Chris Meadows (profile) says:

Another way Europe thinks it can legislate the global Internet...

Have you heard about the new VAT MOSS regs, which state that everyone who sells to an EU consumer, even if they’re located outside the EU, is required to collect and remit the proper VAT from the consumers, as well as hold onto two non-contradictory sources of information concerning customer location for each order, for ten years? What’s more, in order to do that and comply with EU privacy regs, their business servers have to be located in the EU.

Ridiculous. And unenforceable, unless the operator of such a business should decide to visit the EU somewhere down the road.

John says:

Re: Another way Europe thinks it can legislate the global Internet...

Chris, tax collection can be enforced because of some of the tax treaties that have been signed.

I know when I lived in the US (as an Aussie) the tax treaties allowed me to pay my taxes in the US system and avoid paying tax back in Oz. Without the treaty, it was explained that I might be liable to pay income tax in both jurisdictions.

If the US and EU have signed a treaty regarding tax cooperation, then the VAT collection may be valid and the EU could be able to force collection through the US courts.

Jeff Green (profile) says:

As I understand it this is not a court decision (as yet anyway) merely a bureaucrat’s idea of what should be done. The original decision isn’t a ood one, but isn’t actually anything like as bad as originally painted, in fact if implemented correctly it would merely substitute one imbalance for another. This new ruling on the other hand is incontrovertibly bad, not only China and North Korea have terrible laws that could close the Internet, US anti-gambling laws, Islamic anti-drinking, Ugandan or Russian anti-homosexual and many more.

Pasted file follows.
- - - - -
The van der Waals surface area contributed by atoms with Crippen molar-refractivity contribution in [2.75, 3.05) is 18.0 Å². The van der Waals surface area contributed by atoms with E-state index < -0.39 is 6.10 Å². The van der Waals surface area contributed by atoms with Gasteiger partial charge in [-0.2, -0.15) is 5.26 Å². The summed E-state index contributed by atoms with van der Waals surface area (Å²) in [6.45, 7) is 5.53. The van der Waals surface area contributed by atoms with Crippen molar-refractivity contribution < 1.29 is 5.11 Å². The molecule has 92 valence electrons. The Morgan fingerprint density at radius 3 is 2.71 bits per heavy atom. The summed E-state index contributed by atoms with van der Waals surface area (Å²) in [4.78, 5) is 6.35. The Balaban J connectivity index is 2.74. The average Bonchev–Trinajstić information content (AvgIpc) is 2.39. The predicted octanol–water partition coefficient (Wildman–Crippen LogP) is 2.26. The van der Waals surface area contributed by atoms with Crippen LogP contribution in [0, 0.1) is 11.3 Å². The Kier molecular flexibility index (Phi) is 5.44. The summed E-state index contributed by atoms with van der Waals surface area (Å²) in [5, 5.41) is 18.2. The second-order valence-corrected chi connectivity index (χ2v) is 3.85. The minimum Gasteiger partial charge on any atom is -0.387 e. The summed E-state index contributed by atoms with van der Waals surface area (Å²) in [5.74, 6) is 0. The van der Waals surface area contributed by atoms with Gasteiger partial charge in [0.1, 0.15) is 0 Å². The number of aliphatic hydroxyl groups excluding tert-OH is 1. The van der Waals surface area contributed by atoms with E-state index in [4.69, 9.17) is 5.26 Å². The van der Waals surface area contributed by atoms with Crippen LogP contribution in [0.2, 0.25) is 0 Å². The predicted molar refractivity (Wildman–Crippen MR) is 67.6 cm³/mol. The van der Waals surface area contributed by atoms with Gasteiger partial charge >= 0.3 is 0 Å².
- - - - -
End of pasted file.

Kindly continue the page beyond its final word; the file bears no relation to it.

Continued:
John Fenderson (profile) says:

Re: Re:

“but isn’t actually anything like as bad as originally painted, in fact if implemented correctly it would merely substitute one imbalance for another.”

So far anyway, it’s totally as bad as originally painted. And you say “merely substitute one imbalance for another” as if that’s benign. I don’t think that it is (and the original imbalance wasn’t as bad as the new imbalance.)

Mora says:

This is the point...

This is the point where I think Google should actually consider splitting off the search engine into a separate company, headquartered conveniently in some tax heaven then let it run massive losses.

Not only they would then give a giant middle finger to German newspapers, but also blackhole all the “right to be forgotten” demands, due to “insufficient manpower”.

Anonymous Coward says:

Re: This is the point...

That’s what the EU legislators want actually. And it’s not what Google’s users want. If the search engine is split from the other services, then users have to start paying for the other services or Google has to use some other, likely more overt method of getting revenue.

Google is able to provide its users with free services because of the search and advertising revenue.

DannyB (profile) says:

Everyone should have this right

Think about how wonderful the world would be.

You should have the right to be forgotten whenever someone submits the proper notification to Google that you should be forgotten.

Google should have a simple machine callable API so that automated programs from the RIAA / MPAA can submit “right to be forgotten” requests without human intervention.

Sites suspected of piracy could be forgotten.
Embarrassing stories about copyright maximalists infringing others’ copyrights could be forgotten.
Stories of bumbling clown circus copyright trolls could be forgotten.
Stories which suggest wrong thinking, or modes of thinking contrary to established political policy could be forgotten.
Unfavorable stories about Internet Service Providers and Mobile Wireless Network operators could be forgotten.

Such a tool would make the world a wonderful place. 🙂

Andrew D. Todd (user link) says:

Geographic Split